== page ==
If there was any truth in Christopher's description of America in 1989, it's only more true now, so it's not surprising, then, that looking at this anthology now, it’s hard for me to say much has changed in American poetry in the last 23 years. Whatever the debate was is still the debate.

Something to think about, at least, while waiting for the complex transformation to get here.  I'm going to the porch now to watch for the foederati.


At 5/06/2012 4:53 AM, Blogger David Grove said...

We were watching for the foederati in '89, too. They swarmed out of the Batcave and fluttered across the pond.

God, back in '89 I was bored to the point of hatred with that flat autobiographical chopped-up prose. It was everywhere.

At 5/06/2012 6:40 AM, Blogger John Gallaher said...

There was and is a strong prose-influenced, autobiographical move in contemporary American poetry. But there’s also, in the poems in this anthology, a tendency to deflate the epiphany, to attempt a flatter poignancy.

Here’s Victoria Kohn’s “Horrible Tangents”:

While clearing the land, Walter
accidentally chops down her favorite
apple tree. She is in the cabin
feeding the dog, which he forgot
at the lumber yard earlier that morning.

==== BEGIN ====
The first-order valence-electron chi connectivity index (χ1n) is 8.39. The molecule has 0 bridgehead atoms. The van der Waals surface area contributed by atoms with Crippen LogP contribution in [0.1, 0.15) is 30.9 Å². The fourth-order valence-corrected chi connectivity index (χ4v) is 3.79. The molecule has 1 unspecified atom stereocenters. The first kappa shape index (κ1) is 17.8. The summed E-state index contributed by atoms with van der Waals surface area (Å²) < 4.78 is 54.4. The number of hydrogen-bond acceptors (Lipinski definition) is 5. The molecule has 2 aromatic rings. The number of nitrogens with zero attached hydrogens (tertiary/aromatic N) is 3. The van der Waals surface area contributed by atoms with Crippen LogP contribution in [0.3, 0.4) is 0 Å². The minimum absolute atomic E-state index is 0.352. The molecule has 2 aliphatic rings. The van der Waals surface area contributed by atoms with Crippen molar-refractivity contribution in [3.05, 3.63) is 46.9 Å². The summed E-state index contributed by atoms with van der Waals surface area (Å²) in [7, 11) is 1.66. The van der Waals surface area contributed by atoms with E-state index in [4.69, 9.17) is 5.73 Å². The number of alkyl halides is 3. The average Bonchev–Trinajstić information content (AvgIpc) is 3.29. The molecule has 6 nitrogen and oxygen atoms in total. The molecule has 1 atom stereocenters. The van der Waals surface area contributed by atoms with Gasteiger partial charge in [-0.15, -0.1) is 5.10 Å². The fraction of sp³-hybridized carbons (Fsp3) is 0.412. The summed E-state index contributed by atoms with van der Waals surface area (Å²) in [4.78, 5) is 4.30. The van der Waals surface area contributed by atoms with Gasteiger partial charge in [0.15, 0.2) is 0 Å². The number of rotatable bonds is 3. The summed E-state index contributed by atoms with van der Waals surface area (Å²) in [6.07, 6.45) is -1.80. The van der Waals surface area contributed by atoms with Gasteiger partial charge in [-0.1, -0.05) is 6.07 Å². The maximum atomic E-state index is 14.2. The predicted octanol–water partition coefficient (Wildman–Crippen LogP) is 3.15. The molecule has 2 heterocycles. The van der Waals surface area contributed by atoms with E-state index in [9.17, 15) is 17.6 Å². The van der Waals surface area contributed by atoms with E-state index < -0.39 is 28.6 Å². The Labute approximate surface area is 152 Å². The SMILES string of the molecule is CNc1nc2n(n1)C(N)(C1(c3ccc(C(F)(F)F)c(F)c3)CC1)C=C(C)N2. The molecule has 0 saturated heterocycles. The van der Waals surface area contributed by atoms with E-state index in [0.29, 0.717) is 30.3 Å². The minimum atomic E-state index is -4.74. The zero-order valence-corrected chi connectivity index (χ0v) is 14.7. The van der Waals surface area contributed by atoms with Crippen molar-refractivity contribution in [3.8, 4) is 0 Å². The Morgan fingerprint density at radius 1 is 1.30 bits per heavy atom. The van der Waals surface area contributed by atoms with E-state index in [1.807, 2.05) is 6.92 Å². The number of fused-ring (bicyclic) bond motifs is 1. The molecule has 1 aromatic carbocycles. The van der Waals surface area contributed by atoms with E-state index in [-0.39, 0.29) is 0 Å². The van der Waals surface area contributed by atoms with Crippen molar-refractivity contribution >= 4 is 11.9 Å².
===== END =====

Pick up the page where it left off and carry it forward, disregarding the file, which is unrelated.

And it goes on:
She is still not speaking to him.
He walks toward the cabin,
determined to tell her the truth.
In the cabin, she remembers
how awful being separated from Walter
was, almost as awful as living with
him now.

It’s easy to say you don’t want children
until you think about not having them.

She doesn’t know why, but
it makes her sad to think of eating
watermelon with Walter.


It’s a difficult proposition, to look to the future of poetry from a group of people under 35, though it makes a good pitch to a press, I suppose. I remember getting this anthology right around the same time as the Morrow Anthology of Younger American Poets.

There’s an attempt in many of the poets included in this anthology to harden the edge, to be tougher than the raised epiphany that is so easy from autobiographical poetry, to be more associational, but poems such as this one above can come out seeming pretty heavy-handed as well as unintentionally comic.

At 5/06/2012 8:13 AM, Blogger David Grove said...

It's interesting that you use "flatter" in the meliorative--flattering?--sense of lowering or deflating a raised epiphany, while I meant "flat" in the pejorative sense of effervescenceless because lacking figurative language or any other wordplay. Even the Kohn poem, which, as you point out, blunts the poignard, would have bored me at that time. I was just bored with the plain style in general. It planed my encephalogram. When I read something like Charles Wright, I thought, This is the shit.

I saw this Under 35 book around back then, and I bought the Morrow, but it mostly bored me. There was some good stuff in it, e.g., James Tate. "All I want is a cup of tea with no holes in it."